The Wellesley plan also offers a flexible provider network. Insurance offered by the College follows students wherever they travel, so they can receive coverage both at Wellesley and in their home states, with 20 percent coinsurance for coverage out-of-network. The basic bronze level only offers localized coverage within a limited network of providers and will not cover out-of-network care.
Devine at UHP recommends that students enroll in the Massachusetts exchange, rather than in the one offered within their home state, if they are interested in purchasing a new insurance plan. This way, Wellesley would be part of their local network, and students would not incur extra costs for visits to Wellesley doctors and hospitals.
Dr. Britto at Health Services suggested that students follow the “four-hour drive” test. If a student lives farther than a four-hour drive away, her policy should allow access to nearby medical treatment.
Additionally, all types of co-pays for drug prescriptions, office visits and emergency-room visits are lower with the Wellesley insurance plan. For students who have chronic medical illnesses, a policy that provides high coverage and requires minimum out-of-pocket costs may be preferable.
Some students who require extensive care may find it more cost-effective to double-insure. Kate Puzzanghera ’16 has a chronic medical condition that requires regular medication and treatment. Through the combined coverage of the Wellesley insurance plan and an additional plan provided by her father’s employer, she is able to access the care she needs without imposing great financial strain on her family. However, only a small portion of Wellesley students choose to carry both Wellesley student insurance and coverage from their parents’ insurance.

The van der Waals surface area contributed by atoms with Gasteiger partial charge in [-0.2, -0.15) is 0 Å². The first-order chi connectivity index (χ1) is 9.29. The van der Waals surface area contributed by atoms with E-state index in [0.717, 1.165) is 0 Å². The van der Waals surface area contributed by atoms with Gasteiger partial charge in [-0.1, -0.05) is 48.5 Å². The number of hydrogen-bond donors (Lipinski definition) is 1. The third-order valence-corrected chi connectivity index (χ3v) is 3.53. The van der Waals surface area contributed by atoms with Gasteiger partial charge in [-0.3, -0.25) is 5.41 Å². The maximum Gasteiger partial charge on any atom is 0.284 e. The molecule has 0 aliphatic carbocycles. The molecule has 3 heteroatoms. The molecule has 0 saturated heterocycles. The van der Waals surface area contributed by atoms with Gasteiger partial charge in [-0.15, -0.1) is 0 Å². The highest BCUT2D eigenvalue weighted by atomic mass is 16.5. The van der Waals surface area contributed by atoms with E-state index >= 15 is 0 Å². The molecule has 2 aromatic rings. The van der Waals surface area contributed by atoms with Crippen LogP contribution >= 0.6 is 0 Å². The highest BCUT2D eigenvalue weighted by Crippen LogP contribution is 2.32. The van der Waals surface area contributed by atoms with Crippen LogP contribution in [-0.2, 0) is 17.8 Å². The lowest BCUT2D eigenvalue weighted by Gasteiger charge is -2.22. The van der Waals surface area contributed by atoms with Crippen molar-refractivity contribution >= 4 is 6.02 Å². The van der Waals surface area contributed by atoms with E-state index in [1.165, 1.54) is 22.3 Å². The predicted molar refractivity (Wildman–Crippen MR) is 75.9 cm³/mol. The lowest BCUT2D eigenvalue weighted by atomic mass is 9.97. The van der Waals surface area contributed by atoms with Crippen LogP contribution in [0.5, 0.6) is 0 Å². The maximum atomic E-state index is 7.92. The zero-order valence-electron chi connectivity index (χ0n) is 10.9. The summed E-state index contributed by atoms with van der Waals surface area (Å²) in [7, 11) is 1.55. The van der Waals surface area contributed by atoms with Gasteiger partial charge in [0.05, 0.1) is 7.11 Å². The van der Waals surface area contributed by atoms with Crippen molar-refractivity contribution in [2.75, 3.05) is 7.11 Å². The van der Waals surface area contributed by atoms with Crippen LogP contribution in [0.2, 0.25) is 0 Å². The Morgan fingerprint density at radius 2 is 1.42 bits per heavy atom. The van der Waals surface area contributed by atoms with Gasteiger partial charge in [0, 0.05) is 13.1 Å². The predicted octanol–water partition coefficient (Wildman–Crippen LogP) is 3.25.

Overall, Devine and Britto both agree that the benefits offered by the Wellesley Student Health Insurance Plan far exceed the benefits provided by the cheapest, most basic bronze level plan from the Massachusetts exchange.
“We’ve been expecting federal reforms for a while now,” Britto said. “So it’s been our priority to develop a college insurance plan that not only surpasses the standards set by the ACA but also helps students minimize costs and academic interruptions due to sickness or injuries.”
In other states, the insurance premiums in the bronze level may be cheaper than in Massachusetts. Plus, expanded subsidies under the ACA may help some students and their families access affordable insurance by covering some of the cost for premiums, copayments and deductibles. For instance, an individual with an income below $45,960 may be eligible for a subsidy, which increases as income declines. A family with an income below $94,200 could be eligible as well.
With the implementation of the ACA, more families will qualify for Medicaid, and individuals with pre-existing conditions will have better access to insurance. Starting in 2014, the ACA will make it illegal for insurance companies to deny health coverage or charge higher premiums based on pre-existing health conditions.